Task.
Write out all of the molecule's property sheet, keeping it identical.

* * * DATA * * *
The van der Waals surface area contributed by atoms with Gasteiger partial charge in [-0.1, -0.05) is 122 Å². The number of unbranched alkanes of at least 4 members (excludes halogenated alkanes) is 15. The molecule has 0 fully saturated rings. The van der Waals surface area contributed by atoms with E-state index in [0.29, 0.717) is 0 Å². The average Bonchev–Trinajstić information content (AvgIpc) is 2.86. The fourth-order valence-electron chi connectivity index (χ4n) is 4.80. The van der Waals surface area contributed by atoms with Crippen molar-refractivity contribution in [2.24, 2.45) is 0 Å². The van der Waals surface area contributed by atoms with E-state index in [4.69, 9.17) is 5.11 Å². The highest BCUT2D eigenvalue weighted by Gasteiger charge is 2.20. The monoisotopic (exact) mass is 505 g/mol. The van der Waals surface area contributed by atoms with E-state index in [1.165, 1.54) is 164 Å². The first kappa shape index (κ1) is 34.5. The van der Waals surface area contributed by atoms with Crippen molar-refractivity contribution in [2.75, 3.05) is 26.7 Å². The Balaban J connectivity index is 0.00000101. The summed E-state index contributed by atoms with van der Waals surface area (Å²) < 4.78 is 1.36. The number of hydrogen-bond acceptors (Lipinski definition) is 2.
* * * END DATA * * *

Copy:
The van der Waals surface area contributed by atoms with Gasteiger partial charge in [-0.1, -0.05) is 122 Å². The number of unbranched alkanes of at least 4 members (excludes halogenated alkanes) is 15. The molecule has 0 fully saturated rings. The van der Waals surface area contributed by atoms with E-state index in [0.29, 0.717) is 0 Å². The average Bonchev–Trinajstić information content (AvgIpc) is 2.86. The fourth-order valence-electron chi connectivity index (χ4n) is 4.80. The van der Waals surface area contributed by atoms with Crippen molar-refractivity contribution in [2.24, 2.45) is 0 Å². The van der Waals surface area contributed by atoms with E-state index in [4.69, 9.17) is 5.11 Å². The highest BCUT2D eigenvalue weighted by Gasteiger charge is 2.20. The monoisotopic (exact) mass is 505 g/mol. The van der Waals surface area contributed by atoms with E-state index in [1.165, 1.54) is 164 Å². The first kappa shape index (κ1) is 34.5. The van der Waals surface area contributed by atoms with Crippen molar-refractivity contribution in [2.75, 3.05) is 26.7 Å². The Balaban J connectivity index is 0.00000101. The summed E-state index contributed by atoms with van der Waals surface area (Å²) < 4.78 is 1.36. The number of hydrogen-bond acceptors (Lipinski definition) is 2.